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05.03.15

Network Rail deems North Wales electrification ‘poor value for money’

Network Rail has proposed a number of capacity upgrades to the railway in Wales in the next control period and the longer term, including a major redevelopment of Cardiff Central station, improving line speeds and adding more capacity.

The proposals form part of the Welsh Route Study Draft for Consultation, and provide funders with options for Control Period 6. However, electrification of the North Wales Coast Main Line, a much-cited priority for the Welsh government and regional authorities, has been deemed “poor value for money” by Network Rail.

The plans would deliver a fully electrified railway between North Wales and London, Liverpool (assuming Halton Chord is also electrified) and Manchester.

But the report says appraisals have been carried to out to asses assess the financial viability of various options for the North Wales Coast and the “options assessed represent a poor value for money case for investment in CP6”.

The study covers the railway in Wales as well as the bordering counties. It has been developed collaboratively with the Welsh government, the Department for Transport and train and freight operating companies.

Tim James, head of strategy and planning for Network Rail Wales, said: “Our railway is carrying almost 50% more passengers than we were 10 years ago and that number is predicted to grow significantly in the years ahead.

“Work we are already doing over the next five years will make a huge difference, including electrifying parts of the railway and installing new signalling to help deliver improved reliability and the potential for more and faster journeys. There is still more to do to meet future demand.

“The Welsh Route Study Draft for Consultation sets out a number of investment choices for funders to meet increased passenger and freight demand, including a major redevelopment of Cardiff Central station and plans to modernise the railway across North Wales. Investment across the route will help to improve journeys for passengers and help to build a bigger and better railway that Wales and the borders can be proud of.”

Potential options identified by the study, which will inform funding decisions for the period 2019 to 2024, include:

  • Enhancing Cardiff Central Station to create a station ‘fit for a capital city’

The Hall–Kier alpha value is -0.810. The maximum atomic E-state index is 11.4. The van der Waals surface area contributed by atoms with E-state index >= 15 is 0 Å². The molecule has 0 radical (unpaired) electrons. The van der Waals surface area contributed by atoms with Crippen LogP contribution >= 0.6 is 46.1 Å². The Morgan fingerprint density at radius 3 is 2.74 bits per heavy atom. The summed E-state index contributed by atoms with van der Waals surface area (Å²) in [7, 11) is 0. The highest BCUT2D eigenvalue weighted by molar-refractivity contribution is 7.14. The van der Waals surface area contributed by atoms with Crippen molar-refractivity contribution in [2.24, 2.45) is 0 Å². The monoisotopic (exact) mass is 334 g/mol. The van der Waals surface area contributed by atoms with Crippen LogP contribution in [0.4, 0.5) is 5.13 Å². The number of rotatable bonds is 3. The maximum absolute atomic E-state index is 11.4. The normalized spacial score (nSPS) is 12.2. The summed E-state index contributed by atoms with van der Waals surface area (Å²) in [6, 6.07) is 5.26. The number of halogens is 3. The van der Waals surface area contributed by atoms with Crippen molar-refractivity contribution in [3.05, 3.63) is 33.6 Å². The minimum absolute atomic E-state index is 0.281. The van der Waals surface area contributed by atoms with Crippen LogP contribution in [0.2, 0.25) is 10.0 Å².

• Modernisation of the North Wales Coast Main Line between Crewe and Holyhead
  • The provision of additional passenger capacity on Cardiff Valley Lines services during peak periods and associated platform lengthening
  • A phased programme of further network enhancements on Cardiff Valley Lines and further development of Cardiff Capital City Metro proposals for rail
  • A line speed upgrade on Relief Lines between Severn Tunnel Junction and Cardiff
  • A programme of level crossing closures in west Wales
  • The continuation of additional peak services on Heart of Wales line
  • Train lengthening on selected Marches Line services between Cardiff and Manchester
  • Improved line speeds on North Wales Coast Main Line
  • Development of a new interchange station at Shotton
  • Further network capacity enhancements between Wrexham and Chester
  • Improved line speeds between Wrexham and Bidston for connections to Liverpool
  • The continuation of additional peak services on the Cambrian line

The study also considers the longer term strategy to 2043, building on the choices set out to 2024. It assesses the role that the introduction of new technology, such as future deployment of European Train Control System, might play in delivering improved safety and reliability, and providing additional capacity in the future.

The draft study is a consultation document and members of the public are encouraged to have their say during the consultation period, which ends on 9 June 2015.

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